REUTERS: Wall Street breathed a sigh of relief on Wednesday, as the latest U.S. election tallies pointed to a divided government that made the prospect of tax hikes advocated by Democratic presidential candidate Joe Biden unlikely.
Biden has proposed raising the capital gains tax rate from 20per cent to 39.6per cent for those making over US$1 million, which would represent a big blow to the asset management industry. Other tax hikes he has put forward include increasing the statutory corporate income tax rate from 21per cent to 28per cent.
Biden was leading in key Midwestern states in the race for the White House as votes were being counted on Wednesday afternoon, but President Donald Trump's Republican Party was poised to keep control of the Senate even as Democrats retained their majority in the House of the Representatives. Tax changes would need to be voted through the House and the Senate and be approved by the White House to become law.
Even if Biden were to prevail over Trump, the composition of the legislature would make it challenging for him to push ahead with his tax changes. Pollsters' earlier predictions that Democrats would win control of the White House and Congress had cast a cloud over Wall Street, fund managers said.
"The markets are taking comfort from the fact that there likely won't be a significant tax increase any time soon," said Troy Gayeski, co-chief investment officer of hedge fund investment firm SkyBridge Capital.
Shares of private equity firms, whose performance fees would have sustained a big tax hit were Biden to have his way, soared on the early voting results. Blackstone Group Inc , KKR & Co Inc and Carlyle Group Inc shares jumped 7.1per cent, 7.4per cent and 4.2per cent, respectively. Other fund managers, including hedge funds and venture capital firms, also expressed relief.
"Regardless of the outcome for president, fears of a blue wave and the potential for a sweeping overhaul for private equity regulation are likely stemmed with the Republican Party likely maintaining control of the Senate," Jefferies analysts wrote in a note on Wednesday.
Shares of large mutual fund managers such as BlackRock Inc and T. Rowe Price Group Inc , whose business would also have a taken a hit from a capital gains tax hike, also rallied.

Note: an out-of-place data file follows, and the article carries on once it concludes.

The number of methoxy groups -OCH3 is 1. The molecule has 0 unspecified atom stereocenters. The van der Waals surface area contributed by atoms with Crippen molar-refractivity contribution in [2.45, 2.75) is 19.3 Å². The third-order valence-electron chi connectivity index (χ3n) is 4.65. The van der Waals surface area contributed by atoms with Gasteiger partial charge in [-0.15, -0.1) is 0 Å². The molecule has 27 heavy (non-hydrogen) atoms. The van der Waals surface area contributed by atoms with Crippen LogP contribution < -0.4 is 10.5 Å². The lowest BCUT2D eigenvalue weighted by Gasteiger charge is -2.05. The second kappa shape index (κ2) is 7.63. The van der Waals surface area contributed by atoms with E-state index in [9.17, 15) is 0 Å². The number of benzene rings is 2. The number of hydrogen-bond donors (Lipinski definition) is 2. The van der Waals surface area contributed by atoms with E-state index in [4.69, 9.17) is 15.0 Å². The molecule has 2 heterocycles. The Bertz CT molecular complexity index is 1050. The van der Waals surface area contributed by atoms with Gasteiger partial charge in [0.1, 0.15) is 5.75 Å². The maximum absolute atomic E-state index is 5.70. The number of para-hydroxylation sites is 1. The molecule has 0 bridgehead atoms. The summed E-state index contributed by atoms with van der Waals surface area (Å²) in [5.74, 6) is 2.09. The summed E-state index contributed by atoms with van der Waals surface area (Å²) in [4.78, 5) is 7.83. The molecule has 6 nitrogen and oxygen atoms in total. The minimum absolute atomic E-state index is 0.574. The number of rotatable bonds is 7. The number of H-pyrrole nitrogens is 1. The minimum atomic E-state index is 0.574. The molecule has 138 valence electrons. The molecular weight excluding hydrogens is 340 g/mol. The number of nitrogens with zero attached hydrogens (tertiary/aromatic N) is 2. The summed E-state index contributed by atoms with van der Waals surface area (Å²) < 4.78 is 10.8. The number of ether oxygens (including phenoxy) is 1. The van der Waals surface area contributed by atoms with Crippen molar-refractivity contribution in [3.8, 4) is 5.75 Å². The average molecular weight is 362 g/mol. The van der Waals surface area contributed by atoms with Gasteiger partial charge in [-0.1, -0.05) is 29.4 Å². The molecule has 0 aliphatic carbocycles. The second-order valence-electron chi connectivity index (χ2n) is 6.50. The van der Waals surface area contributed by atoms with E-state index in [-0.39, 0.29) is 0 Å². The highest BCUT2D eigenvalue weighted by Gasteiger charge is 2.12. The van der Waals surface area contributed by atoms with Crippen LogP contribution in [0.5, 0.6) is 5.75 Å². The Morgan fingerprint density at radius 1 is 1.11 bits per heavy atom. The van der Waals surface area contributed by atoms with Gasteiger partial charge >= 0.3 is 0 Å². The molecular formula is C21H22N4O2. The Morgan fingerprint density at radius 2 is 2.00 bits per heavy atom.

"Even if Biden wins the presidency, it will be much more difficult for him to pass his proposed tax increases and the market clearly likes that," said Bolvin Wealth Management Group President Gina Bolvin. "Markets like gridlock because a divided government takes out extremes."
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IMPACT ON DEALMAKING
A capital gains tax hike would have also weighed on Wall Street's business of advising on mergers and acquisitions. Investment bankers said a pickup in corporate divestments by individuals, families and private equity firms in the run-up to the election was fueled by fears of Biden implementing his tax plan. Bankers were worried about deal activity slowing down over the next few years if Biden's tax changes were enacted.
Even though taxes are only one consideration for corporate sellers, the prospect of divided government has now removed a significant overhang for dealmakers, advisers to companies said.
"If you had a family that was looking to sell a business, they may breathe a sigh of relief now on potential tax changes but they need to be aware that things may change again in two years," said Daniel Wolf, a partner at law firm Kirkland & Ellis LLP.
Banks were big beneficiaries of tax cuts under Trump, making a reversal seem ominous. Biden's tax plan would have reduced big banks' earnings per share by a median of 7.4per cent based on 2021 estimates, according to Morgan Stanley analyst Betsy Graseck. Bank stocks were slightly up on Wednesday afternoon.
"It is now unlikely that we're going to get a hike in the corporate tax rate," said Fred Cannon, director of research at Keefe, Bruyette & Woods.
There was more good news for Wall Street in several key congressional races. Many banks' favorite lawmakers declared victory overnight, leaving the composition of banking committees in the House of Representatives and Senate largely intact.
(Reporting by Svea Herbst-Bayliss in Boston and Chibuike Oguh in New York; Additional reporting by David Henry and Jessica DiNapoli in New York; Editing by Greg Roumeliotis and Matthew Lewis)